OCTOBER
1993

 

 

 

By
Tom Turpin
 
Professor of
Entomology
Purdue University

 

 

 

 

 

10-28-93

Bugs on the Wall

On warm, sunny fall days, many homeowners come eye to eye with ladybugs. On such days, these insects can sometimes be found crawling in high numbers on south walls of many buildings. And some even manage to find their way into our domiciles.

To most people, ladybugs are desirable insects. These brightly colored, black-spotted beetles feed on such pest insects as scales and aphids. Because of this good-bug-eat-bad-bug behavior, most gardeners and farmers have a warm spot in their hearts for the ladybug. However, even this loving relationship can turn sour when the insect shows up on a sofa or kitchen curtain.

Ladybugs are one of the insects that hibernate during winter months. They seek sheltered sites for their off-season snooze — a well-deserved rest from a helter-skelter summer spent on an aphid search-and-destroy mission.

In the more tropical parts of the world such as California, ladybugs fly off to the mountains for the winter. Sometimes they fly as many as 15 miles seeking an overwintering site. The lower temperatures of the higher elevations keep the ladybugs cool until there are insects available for them to eat in the next growing season. Ladybugs congregate in leaf litter and under rocks, where they can be found by the millions during their dormant periods.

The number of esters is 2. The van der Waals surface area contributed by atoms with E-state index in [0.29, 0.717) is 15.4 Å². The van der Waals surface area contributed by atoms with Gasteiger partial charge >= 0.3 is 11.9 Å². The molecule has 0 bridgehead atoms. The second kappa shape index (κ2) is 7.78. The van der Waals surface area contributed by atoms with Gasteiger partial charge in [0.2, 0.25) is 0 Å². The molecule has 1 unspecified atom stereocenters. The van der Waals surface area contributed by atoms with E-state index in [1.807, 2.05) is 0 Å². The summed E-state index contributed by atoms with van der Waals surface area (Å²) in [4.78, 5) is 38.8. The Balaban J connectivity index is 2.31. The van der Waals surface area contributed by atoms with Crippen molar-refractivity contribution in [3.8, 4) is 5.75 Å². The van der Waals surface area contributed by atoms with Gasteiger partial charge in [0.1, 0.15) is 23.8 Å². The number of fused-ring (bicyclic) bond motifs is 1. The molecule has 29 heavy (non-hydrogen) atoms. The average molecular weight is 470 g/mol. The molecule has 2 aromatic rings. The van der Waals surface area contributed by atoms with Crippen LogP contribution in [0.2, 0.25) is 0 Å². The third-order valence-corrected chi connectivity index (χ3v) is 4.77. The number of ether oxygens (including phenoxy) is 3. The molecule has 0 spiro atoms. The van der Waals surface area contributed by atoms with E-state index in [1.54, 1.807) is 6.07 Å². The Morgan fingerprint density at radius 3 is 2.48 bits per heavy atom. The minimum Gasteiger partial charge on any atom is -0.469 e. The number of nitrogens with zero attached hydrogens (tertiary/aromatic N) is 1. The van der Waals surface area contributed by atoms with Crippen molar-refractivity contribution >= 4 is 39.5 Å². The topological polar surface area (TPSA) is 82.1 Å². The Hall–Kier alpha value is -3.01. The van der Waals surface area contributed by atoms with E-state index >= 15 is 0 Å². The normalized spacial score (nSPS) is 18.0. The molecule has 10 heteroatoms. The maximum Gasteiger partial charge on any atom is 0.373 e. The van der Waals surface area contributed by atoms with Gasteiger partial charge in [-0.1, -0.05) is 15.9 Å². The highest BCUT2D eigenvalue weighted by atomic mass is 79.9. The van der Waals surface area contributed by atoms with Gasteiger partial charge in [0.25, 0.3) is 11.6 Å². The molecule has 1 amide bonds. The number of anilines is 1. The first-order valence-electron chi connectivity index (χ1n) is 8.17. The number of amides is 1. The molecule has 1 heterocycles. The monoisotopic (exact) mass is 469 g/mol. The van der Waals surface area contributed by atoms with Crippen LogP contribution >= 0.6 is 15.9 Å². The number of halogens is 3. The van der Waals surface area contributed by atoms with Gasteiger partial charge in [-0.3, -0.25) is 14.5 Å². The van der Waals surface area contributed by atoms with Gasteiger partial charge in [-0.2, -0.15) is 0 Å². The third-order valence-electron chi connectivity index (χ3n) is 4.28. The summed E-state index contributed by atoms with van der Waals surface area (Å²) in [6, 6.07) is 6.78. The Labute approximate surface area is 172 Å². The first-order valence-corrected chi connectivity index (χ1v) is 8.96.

In temperate regions, where seasonal low temperatures definitely keep the ladybugs cool during the winter, it isn't necessary for them to move as far to find an overwintering site. They just head to the nearest leaf pile, rock, haystack, or house and crawl in for the next three or four months.

That's when we find them crawling in the kitchen sink. Of course, most homeowners find any insect to be undesirable when it has gall enough to intrude in our territory. Most people try to get rid of the uninvited guest even though it probably played an important role in controlling aphids on garden or ornamental plants.

The best thing to do is carry the ladybugs outside and hope temperatures stay low enough so they don't crawl around again until springtime. Some homeowners ought to be happy that they have ladybugs, especially those that purchase them from biological control houses to release each spring.

Even if you're not an avid gardener, don't be too hasty in getting rid of the ladybugs. After all, an old saying holds that having a ladybug in the house will bring good luck. If one brings good luck, who knows what two — or a dozen — might bring!

 

Writer: Tom Turpin
Editor: Andrea McCann